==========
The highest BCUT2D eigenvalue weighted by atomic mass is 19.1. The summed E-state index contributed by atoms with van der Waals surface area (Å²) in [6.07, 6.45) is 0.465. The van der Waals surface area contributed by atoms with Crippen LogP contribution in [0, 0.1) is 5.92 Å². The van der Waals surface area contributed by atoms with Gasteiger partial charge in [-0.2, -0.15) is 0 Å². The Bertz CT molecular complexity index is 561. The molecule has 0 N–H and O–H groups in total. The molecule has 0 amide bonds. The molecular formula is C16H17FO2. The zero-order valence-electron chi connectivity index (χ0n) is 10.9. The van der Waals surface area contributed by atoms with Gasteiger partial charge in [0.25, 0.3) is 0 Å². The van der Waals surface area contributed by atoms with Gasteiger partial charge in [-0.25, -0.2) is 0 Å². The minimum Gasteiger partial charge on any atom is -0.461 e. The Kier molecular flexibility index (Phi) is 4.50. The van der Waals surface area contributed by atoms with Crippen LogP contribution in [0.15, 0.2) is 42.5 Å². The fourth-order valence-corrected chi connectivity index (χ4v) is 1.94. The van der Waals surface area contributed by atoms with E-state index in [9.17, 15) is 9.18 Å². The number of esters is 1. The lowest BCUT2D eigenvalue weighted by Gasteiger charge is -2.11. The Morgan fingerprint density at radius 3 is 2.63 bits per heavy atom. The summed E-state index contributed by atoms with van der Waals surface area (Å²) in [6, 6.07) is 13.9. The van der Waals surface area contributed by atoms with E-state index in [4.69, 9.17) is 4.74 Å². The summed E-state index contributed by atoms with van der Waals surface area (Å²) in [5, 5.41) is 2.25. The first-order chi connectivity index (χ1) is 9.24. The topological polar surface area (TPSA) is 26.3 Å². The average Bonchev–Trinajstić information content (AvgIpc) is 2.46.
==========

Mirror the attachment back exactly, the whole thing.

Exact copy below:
The highest BCUT2D eigenvalue weighted by atomic mass is 19.1. The summed E-state index contributed by atoms with van der Waals surface area (Å²) in [6.07, 6.45) is 0.465. The van der Waals surface area contributed by atoms with Crippen LogP contribution in [0, 0.1) is 5.92 Å². The van der Waals surface area contributed by atoms with Gasteiger partial charge in [-0.2, -0.15) is 0 Å². The Bertz CT molecular complexity index is 561. The molecule has 0 N–H and O–H groups in total. The molecule has 0 amide bonds. The molecular formula is C16H17FO2. The zero-order valence-electron chi connectivity index (χ0n) is 10.9. The van der Waals surface area contributed by atoms with Gasteiger partial charge in [0.25, 0.3) is 0 Å². The van der Waals surface area contributed by atoms with Gasteiger partial charge in [-0.25, -0.2) is 0 Å². The minimum Gasteiger partial charge on any atom is -0.461 e. The Kier molecular flexibility index (Phi) is 4.50. The van der Waals surface area contributed by atoms with Crippen LogP contribution in [0.15, 0.2) is 42.5 Å². The fourth-order valence-corrected chi connectivity index (χ4v) is 1.94. The van der Waals surface area contributed by atoms with E-state index in [9.17, 15) is 9.18 Å². The number of esters is 1. The lowest BCUT2D eigenvalue weighted by Gasteiger charge is -2.11. The Morgan fingerprint density at radius 3 is 2.63 bits per heavy atom. The summed E-state index contributed by atoms with van der Waals surface area (Å²) in [6, 6.07) is 13.9. The van der Waals surface area contributed by atoms with E-state index in [4.69, 9.17) is 4.74 Å². The summed E-state index contributed by atoms with van der Waals surface area (Å²) in [5, 5.41) is 2.25. The first-order chi connectivity index (χ1) is 9.24. The topological polar surface area (TPSA) is 26.3 Å². The average Bonchev–Trinajstić information content (AvgIpc) is 2.46.